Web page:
Angelo Caravano is currently doing postdoctoral research both in Prof. Jochen Weller’s group at LMU and in Eiichiro Komatsu’s group at the Max Planck Institute for Astrophysics.

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Alzheimer's disease: The role of inflammation

Dr. Carola Focke, Faculty of Medicine, has been granted a doctoral award by the Munich University Association (MUG) for her dissertation, “Neuroinflammation and its predictive impact on cognitive performance in Alzheimer’s mouse model.”

Immune cells in the brain of Alzheimer’s patients can have both protective and detrimental effects. Therefore, it is important to better understand the inflammatory response in the brain – the so-called neuroinflammation. In her dissertation, Carola Focke has made a substantial contribution using imaging techniques. In a mouse model, she has demonstrated that glucose metabolism and the activity of immune cells in the brain during physiological aging are closely connected. Furthermore, Focke has shown in a longitudinal study that neuroinflammation correlated significantly with subsequent cognitive performance. These findings emphasize the important role of neuroinflammation in the pathophysiology of Alzheimer’s disease and open up new diagnostic and therapeutic possibilities.

Carola Focke works currently as a clinical scientist in the Department of General and Visceral Surgery at the Medical Center – University of Freiburg.

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Dynamic statistical networks

Dr. Cornelius Fritz, Faculty of Mathematics, has been granted a doctoral award by the Munich University Association (MUG) for his dissertation, “Statistical approaches to dynamic networks in society,” for which he graduated summa cum laude.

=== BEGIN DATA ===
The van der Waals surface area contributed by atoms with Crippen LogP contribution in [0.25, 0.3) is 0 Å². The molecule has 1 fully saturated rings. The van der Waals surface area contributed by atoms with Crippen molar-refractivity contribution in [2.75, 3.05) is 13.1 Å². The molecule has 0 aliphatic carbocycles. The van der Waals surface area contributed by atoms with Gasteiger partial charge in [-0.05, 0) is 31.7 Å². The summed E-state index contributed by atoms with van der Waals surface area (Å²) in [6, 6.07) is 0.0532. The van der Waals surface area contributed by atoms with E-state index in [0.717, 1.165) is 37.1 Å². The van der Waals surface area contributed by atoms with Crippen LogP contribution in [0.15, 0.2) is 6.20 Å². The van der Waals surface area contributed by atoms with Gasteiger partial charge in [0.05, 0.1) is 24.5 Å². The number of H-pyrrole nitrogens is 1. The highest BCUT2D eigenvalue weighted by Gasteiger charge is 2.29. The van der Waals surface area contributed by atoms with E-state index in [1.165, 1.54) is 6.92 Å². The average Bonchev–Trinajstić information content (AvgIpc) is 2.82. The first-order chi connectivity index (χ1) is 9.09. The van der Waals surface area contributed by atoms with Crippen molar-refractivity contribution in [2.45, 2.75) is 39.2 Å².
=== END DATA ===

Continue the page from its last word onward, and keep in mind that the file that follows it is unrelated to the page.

When many people interact with each other, these relationships are not necessarily independent of each other, but often highly complex. This makes them particularly challenging to statistically analyze. In his dissertation, Cornelius Fritz investigated such dynamic networks in the social sciences. In the course of the thesis, he published a total of 13 scientific papers in the fields of statistics, network science, statistics software, and political sciences. He was a member of the COVID-19 Data Analysis Group (CODAG @ LMU), where he made important scientific contributions during the coronavirus pandemic. For instance, he quantified how particular mobility patterns led to a reduction in infections. In addition, he demonstrated empirically in April 2021 that schools were not drivers of transmission.

Cornelius Fritz currently works as a postdoctoral fellow in the Department for Statistics at Pennsylvania State University.

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Proper testing of comma placement skills